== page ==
The original world was quite strong on magic systems and the geography and ancient history weren’t bad, but in those days I didn’t know to think about economics of magic, or cultural bleed over borders, or that names oughtn’t be all linguistically neatened up due to that some cultural bleed and to borrowed words and historical remnants. I started with something that was culturally simplistic in much the same way that the Belgariad is, but time and deeper thinking after the original pass taught me a lot more about how those things have worked historically in our own world and how to apply that knowledge to creating a more realistic feeling fictional world.

The big takeaways for me from the process: For keeping track I have my glossary, a calendar, a monetary system, a catchall file for things like gesture, and my various plot outlines. Important things to think about for world: History, history, history, economic, cultural, technological. How does magic impact that? Is magic expensive or cheap, rare or plentiful, etc. Mine real history, blend eras and places, but make sure to do it carefully and to file off any serial numbers you don’t want showing.

Also, make some things radically different from your sources and original thinking. When I first set out to writer Bared Blade the Durkoth were leftovers from my Assassin Mage era and weren’t all that different from dwarves, but when I mentioned that to Lyda Morehouse she said “NO DWARVES” and she was absolutely right. So, if I’m not doing dwarves what do subteranean fey look like? Etc.

P.S. for those who might be interested I’ve posted both the Fallen Blade glossary, and the original Assassin Mage glossary.

Goals and Projects Sept 2006

Hey All,
I find that occasionally stating my goals helps me get more accomplished, especially if I put them up someplace public. So, here goes.

Front and center:

My current project is a historical fantasy trilogy set in an alternate World War II with most of the action of the first two books set in Edinburgh and the third traveling from there to Dachau. It’s quite dark and it’s YA. The Black School which is the first of them is my second YA novel so far, as cracking the YA market is my next major goal. I’m hoping to knock off six thousand or so words of that in the next couple of days. I’m really excited about this one.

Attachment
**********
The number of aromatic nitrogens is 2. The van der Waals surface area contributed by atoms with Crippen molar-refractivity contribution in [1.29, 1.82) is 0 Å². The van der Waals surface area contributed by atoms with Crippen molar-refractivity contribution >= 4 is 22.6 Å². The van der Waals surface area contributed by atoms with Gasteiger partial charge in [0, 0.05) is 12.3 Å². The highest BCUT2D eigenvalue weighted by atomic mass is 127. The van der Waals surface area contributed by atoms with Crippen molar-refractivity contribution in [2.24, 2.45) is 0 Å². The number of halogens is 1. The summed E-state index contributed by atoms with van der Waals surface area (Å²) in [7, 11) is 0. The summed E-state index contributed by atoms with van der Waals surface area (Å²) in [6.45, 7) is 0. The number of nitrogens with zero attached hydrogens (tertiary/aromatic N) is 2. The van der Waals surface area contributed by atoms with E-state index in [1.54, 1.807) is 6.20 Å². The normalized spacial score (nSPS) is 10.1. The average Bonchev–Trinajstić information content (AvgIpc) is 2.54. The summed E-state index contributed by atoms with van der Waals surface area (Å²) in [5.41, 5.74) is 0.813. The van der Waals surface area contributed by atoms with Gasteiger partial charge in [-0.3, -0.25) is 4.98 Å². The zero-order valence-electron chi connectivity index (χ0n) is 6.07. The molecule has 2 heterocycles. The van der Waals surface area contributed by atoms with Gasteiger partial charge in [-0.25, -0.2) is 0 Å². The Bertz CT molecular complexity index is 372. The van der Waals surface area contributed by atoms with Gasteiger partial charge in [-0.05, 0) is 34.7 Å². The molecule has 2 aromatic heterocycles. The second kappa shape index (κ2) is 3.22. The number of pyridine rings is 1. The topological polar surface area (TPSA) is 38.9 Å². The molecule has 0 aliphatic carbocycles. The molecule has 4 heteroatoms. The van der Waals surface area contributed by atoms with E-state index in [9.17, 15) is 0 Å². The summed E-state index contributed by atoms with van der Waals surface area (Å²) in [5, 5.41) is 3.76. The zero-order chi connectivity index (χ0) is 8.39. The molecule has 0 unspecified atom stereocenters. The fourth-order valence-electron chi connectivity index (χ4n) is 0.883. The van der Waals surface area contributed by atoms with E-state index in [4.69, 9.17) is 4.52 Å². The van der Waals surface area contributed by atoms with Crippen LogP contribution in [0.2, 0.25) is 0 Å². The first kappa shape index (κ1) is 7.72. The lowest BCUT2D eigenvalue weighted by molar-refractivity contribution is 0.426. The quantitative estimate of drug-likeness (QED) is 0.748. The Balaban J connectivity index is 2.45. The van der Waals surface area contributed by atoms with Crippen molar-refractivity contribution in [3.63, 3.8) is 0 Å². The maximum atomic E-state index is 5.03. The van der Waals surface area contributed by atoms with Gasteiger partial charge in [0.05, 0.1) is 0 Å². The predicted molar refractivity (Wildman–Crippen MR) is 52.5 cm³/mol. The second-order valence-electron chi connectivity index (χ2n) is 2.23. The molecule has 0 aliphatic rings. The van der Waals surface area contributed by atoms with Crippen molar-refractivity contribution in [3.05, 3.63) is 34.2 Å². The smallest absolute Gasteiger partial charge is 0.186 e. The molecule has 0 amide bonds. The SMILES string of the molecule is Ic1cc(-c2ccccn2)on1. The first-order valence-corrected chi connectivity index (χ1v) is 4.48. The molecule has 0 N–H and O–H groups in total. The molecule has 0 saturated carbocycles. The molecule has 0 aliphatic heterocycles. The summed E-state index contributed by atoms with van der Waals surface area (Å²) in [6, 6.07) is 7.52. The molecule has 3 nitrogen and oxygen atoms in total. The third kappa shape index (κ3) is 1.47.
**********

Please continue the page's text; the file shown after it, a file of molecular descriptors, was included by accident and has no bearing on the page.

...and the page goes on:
Running Second:

Submission Novels: This is the stuff that’s out looking for a home or waiting for a response, any of which could become my main project with no warning. That includes Cybermancy, the WebMage sequel, contracted and handed in but as yet unread by my editor. The Urbana and Uriel, both being held by my editor for further consideration. Winter of Discontent, out with another editor. Numismancer, likewise. And Chalice: Artbreak, the aforementioned other YA, on the desk of my agent who plans to get it in the mail shortly.

Complete Shorts: At the moment I’ve got exactly zero short stories out and I need to fix that, so some time in the next month or two I need to sit down, re-read all my shorts, make some adjustments, and figure out who might be interested in what. I’d like to have at least ten stories back in the mail by the end of October.

Unfinished Shorts: I’ve got about six shorts that need to be completed or rewritten, but I have no idea when I’m going to find the time.

Unfinished Novels: I have a several chapters of a contemporary fantasy novel, Outside In (a secret history of architecture), sitting and waiting for me to get back to it. Likewise a mystery, Ave Caesar, which is supposed to be the first of series of light murder mysteries set in theater and film productions with an actor as the detective.

Trunk Novels: Apprentice Assassin, book I of the Assassin Mage trilogy (written three years before the appearance of the Robin Hobb book of similar title and bearing no resemblance to same). This one is awaiting a rewrite to convert it from a high fantasy general market book into a YA and is my lowest priority at the moment since it’s the first of a trilogy I’m not up for finishing at the moment. The Swine Prince, a high fantasy farce that’s ninety percent rewritten. It just needs a new first three chapters to get it out the door, so maybe ten days worth of work counting reread and rewrite. I’m hoping to get to that one within the next year so it will stop giving me guilt-inducing looks whenever I pass it in my files.

(Originally published on the Wyrdsmiths blog Sept 11th 2006. Reposted as part of the reblogging project )

Following up on the current state of the above: I finished The Black School and its sequel The Eye of Horus. That project is still looking for a home and it contains some of my best writing and worldbuilding to date. Cybermancy is currently going into a second printing, which makes at least two print run for each of the five WebMage books (WebMage is in its 5th or 6th run). Uriel is more or less permanently trunked. Winter of Discontent, The Urbana, and Numismancer are all still all under submission, currently as a package deal. Swine Prince is out somewhere as well. Apprentice Assassin did not get rewritten but it did get stripped for parts for the Fallen Blade books. Outside In and Ave Caesar are both benched, though I still have vague hopes of finishing them in my copious free time. I stopped writing and submitting short stories almost entirely, though I have published one of my backlist shorts since then and written another on request which will be out soon.

(The original post also included questions, but, as I’ve elected not to enable comments at, I’m separating them out below and people’s answers can be found at the Wyrdsmiths version):
What are y’all working on? What do you hope to get done soon? What’s sitting in your trunk making rude noises and inducing writer’s guilt?